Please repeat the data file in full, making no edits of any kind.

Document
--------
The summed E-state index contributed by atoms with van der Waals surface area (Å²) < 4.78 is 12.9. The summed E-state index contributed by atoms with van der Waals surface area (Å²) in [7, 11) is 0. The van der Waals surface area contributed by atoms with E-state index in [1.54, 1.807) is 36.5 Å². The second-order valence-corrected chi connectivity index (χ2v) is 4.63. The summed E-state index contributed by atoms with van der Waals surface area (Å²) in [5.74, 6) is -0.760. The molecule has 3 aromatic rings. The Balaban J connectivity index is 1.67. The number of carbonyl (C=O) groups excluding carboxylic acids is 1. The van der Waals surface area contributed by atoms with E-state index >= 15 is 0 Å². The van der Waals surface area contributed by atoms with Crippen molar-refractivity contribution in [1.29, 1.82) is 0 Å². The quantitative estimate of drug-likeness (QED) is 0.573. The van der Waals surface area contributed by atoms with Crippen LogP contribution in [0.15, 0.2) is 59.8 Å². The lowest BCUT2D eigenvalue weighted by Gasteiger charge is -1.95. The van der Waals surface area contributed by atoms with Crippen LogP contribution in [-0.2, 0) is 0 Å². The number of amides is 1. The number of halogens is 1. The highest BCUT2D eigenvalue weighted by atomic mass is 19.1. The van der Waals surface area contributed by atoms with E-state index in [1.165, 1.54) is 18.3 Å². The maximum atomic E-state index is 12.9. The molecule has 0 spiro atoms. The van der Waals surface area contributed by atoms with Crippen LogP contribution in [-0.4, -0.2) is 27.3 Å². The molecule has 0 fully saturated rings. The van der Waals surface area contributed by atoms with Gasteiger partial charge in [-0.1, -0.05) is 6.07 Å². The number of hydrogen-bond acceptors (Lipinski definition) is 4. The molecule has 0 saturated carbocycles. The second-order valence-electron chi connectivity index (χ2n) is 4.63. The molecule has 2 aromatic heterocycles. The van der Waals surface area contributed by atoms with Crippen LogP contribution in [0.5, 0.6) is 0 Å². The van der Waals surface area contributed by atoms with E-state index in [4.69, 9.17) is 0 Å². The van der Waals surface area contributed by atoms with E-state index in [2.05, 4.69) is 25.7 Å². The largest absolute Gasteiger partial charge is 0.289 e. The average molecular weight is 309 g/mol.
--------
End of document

The summed E-state index contributed by atoms with van der Waals surface area (Å²) < 4.78 is 12.9. The summed E-state index contributed by atoms with van der Waals surface area (Å²) in [7, 11) is 0. The van der Waals surface area contributed by atoms with E-state index in [1.54, 1.807) is 36.5 Å². The second-order valence-corrected chi connectivity index (χ2v) is 4.63. The summed E-state index contributed by atoms with van der Waals surface area (Å²) in [5.74, 6) is -0.760. The molecule has 3 aromatic rings. The Balaban J connectivity index is 1.67. The number of carbonyl (C=O) groups excluding carboxylic acids is 1. The van der Waals surface area contributed by atoms with E-state index >= 15 is 0 Å². The van der Waals surface area contributed by atoms with Crippen molar-refractivity contribution in [1.29, 1.82) is 0 Å². The quantitative estimate of drug-likeness (QED) is 0.573. The van der Waals surface area contributed by atoms with Crippen LogP contribution in [0.15, 0.2) is 59.8 Å². The lowest BCUT2D eigenvalue weighted by Gasteiger charge is -1.95. The van der Waals surface area contributed by atoms with Crippen LogP contribution in [-0.2, 0) is 0 Å². The number of amides is 1. The number of halogens is 1. The highest BCUT2D eigenvalue weighted by atomic mass is 19.1. The van der Waals surface area contributed by atoms with E-state index in [1.165, 1.54) is 18.3 Å². The maximum atomic E-state index is 12.9. The molecule has 0 spiro atoms. The van der Waals surface area contributed by atoms with Crippen LogP contribution in [-0.4, -0.2) is 27.3 Å². The molecule has 0 fully saturated rings. The van der Waals surface area contributed by atoms with Gasteiger partial charge in [-0.1, -0.05) is 6.07 Å². The number of hydrogen-bond acceptors (Lipinski definition) is 4. The molecule has 0 saturated carbocycles. The second-order valence-electron chi connectivity index (χ2n) is 4.63. The molecule has 2 aromatic heterocycles. The van der Waals surface area contributed by atoms with Crippen LogP contribution in [0.5, 0.6) is 0 Å². The van der Waals surface area contributed by atoms with E-state index in [4.69, 9.17) is 0 Å². The van der Waals surface area contributed by atoms with E-state index in [2.05, 4.69) is 25.7 Å². The largest absolute Gasteiger partial charge is 0.289 e. The average molecular weight is 309 g/mol.